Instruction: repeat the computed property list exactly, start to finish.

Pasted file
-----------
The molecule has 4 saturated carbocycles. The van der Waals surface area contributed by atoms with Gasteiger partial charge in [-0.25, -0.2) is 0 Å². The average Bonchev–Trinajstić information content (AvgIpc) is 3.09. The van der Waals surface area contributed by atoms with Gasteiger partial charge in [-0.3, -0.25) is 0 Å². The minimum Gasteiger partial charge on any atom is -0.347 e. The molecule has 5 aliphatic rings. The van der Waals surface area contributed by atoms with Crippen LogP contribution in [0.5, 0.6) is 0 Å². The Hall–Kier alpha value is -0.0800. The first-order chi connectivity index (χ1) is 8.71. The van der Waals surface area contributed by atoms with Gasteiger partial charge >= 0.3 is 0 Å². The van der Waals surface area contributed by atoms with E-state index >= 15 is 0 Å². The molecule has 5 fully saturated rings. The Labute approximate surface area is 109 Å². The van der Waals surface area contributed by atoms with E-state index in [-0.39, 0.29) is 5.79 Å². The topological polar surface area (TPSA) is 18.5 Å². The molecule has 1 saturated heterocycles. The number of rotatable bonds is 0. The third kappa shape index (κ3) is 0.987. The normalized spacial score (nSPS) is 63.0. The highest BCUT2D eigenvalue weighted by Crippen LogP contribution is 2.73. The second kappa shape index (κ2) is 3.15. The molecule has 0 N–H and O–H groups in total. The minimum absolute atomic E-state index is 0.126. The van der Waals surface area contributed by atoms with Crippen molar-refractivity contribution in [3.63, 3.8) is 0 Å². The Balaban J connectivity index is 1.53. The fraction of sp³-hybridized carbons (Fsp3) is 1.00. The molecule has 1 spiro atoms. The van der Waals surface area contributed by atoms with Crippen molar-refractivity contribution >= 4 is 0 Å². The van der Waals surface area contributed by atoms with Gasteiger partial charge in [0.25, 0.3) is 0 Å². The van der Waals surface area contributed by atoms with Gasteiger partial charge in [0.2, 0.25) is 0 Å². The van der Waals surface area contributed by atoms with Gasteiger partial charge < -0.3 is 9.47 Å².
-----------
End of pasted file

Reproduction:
The molecule has 4 saturated carbocycles. The van der Waals surface area contributed by atoms with Gasteiger partial charge in [-0.25, -0.2) is 0 Å². The average Bonchev–Trinajstić information content (AvgIpc) is 3.09. The van der Waals surface area contributed by atoms with Gasteiger partial charge in [-0.3, -0.25) is 0 Å². The minimum Gasteiger partial charge on any atom is -0.347 e. The molecule has 5 aliphatic rings. The van der Waals surface area contributed by atoms with Crippen LogP contribution in [0.5, 0.6) is 0 Å². The Hall–Kier alpha value is -0.0800. The first-order chi connectivity index (χ1) is 8.71. The van der Waals surface area contributed by atoms with Gasteiger partial charge >= 0.3 is 0 Å². The van der Waals surface area contributed by atoms with E-state index >= 15 is 0 Å². The molecule has 5 fully saturated rings. The Labute approximate surface area is 109 Å². The van der Waals surface area contributed by atoms with E-state index in [-0.39, 0.29) is 5.79 Å². The topological polar surface area (TPSA) is 18.5 Å². The molecule has 1 saturated heterocycles. The number of rotatable bonds is 0. The third kappa shape index (κ3) is 0.987. The normalized spacial score (nSPS) is 63.0. The highest BCUT2D eigenvalue weighted by Crippen LogP contribution is 2.73. The second kappa shape index (κ2) is 3.15. The molecule has 0 N–H and O–H groups in total. The minimum absolute atomic E-state index is 0.126. The van der Waals surface area contributed by atoms with Crippen molar-refractivity contribution in [3.63, 3.8) is 0 Å². The Balaban J connectivity index is 1.53. The fraction of sp³-hybridized carbons (Fsp3) is 1.00. The molecule has 1 spiro atoms. The van der Waals surface area contributed by atoms with Crippen molar-refractivity contribution >= 4 is 0 Å². The van der Waals surface area contributed by atoms with Gasteiger partial charge in [0.25, 0.3) is 0 Å². The van der Waals surface area contributed by atoms with Gasteiger partial charge in [0.2, 0.25) is 0 Å². The van der Waals surface area contributed by atoms with Gasteiger partial charge < -0.3 is 9.47 Å².